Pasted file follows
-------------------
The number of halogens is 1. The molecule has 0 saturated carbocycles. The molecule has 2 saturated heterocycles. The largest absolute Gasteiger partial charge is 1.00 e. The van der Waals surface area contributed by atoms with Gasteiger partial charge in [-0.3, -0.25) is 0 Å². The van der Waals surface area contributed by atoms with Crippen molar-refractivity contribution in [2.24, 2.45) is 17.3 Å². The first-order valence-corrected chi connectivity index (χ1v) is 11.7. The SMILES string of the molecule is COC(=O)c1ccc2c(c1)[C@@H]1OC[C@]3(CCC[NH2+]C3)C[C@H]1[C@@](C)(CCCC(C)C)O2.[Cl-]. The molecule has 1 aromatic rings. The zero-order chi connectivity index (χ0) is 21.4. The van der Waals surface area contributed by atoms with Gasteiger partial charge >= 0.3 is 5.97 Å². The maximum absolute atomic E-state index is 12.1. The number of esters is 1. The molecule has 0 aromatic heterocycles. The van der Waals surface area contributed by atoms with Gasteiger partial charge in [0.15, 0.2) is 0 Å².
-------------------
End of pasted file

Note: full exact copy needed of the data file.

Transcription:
The number of halogens is 1. The molecule has 0 saturated carbocycles. The molecule has 2 saturated heterocycles. The largest absolute Gasteiger partial charge is 1.00 e. The van der Waals surface area contributed by atoms with Gasteiger partial charge in [-0.3, -0.25) is 0 Å². The van der Waals surface area contributed by atoms with Crippen molar-refractivity contribution in [2.24, 2.45) is 17.3 Å². The first-order valence-corrected chi connectivity index (χ1v) is 11.7. The SMILES string of the molecule is COC(=O)c1ccc2c(c1)[C@@H]1OC[C@]3(CCC[NH2+]C3)C[C@H]1[C@@](C)(CCCC(C)C)O2.[Cl-]. The molecule has 1 aromatic rings. The zero-order chi connectivity index (χ0) is 21.4. The van der Waals surface area contributed by atoms with Gasteiger partial charge >= 0.3 is 5.97 Å². The maximum absolute atomic E-state index is 12.1. The number of esters is 1. The molecule has 0 aromatic heterocycles. The van der Waals surface area contributed by atoms with Gasteiger partial charge in [0.15, 0.2) is 0 Å².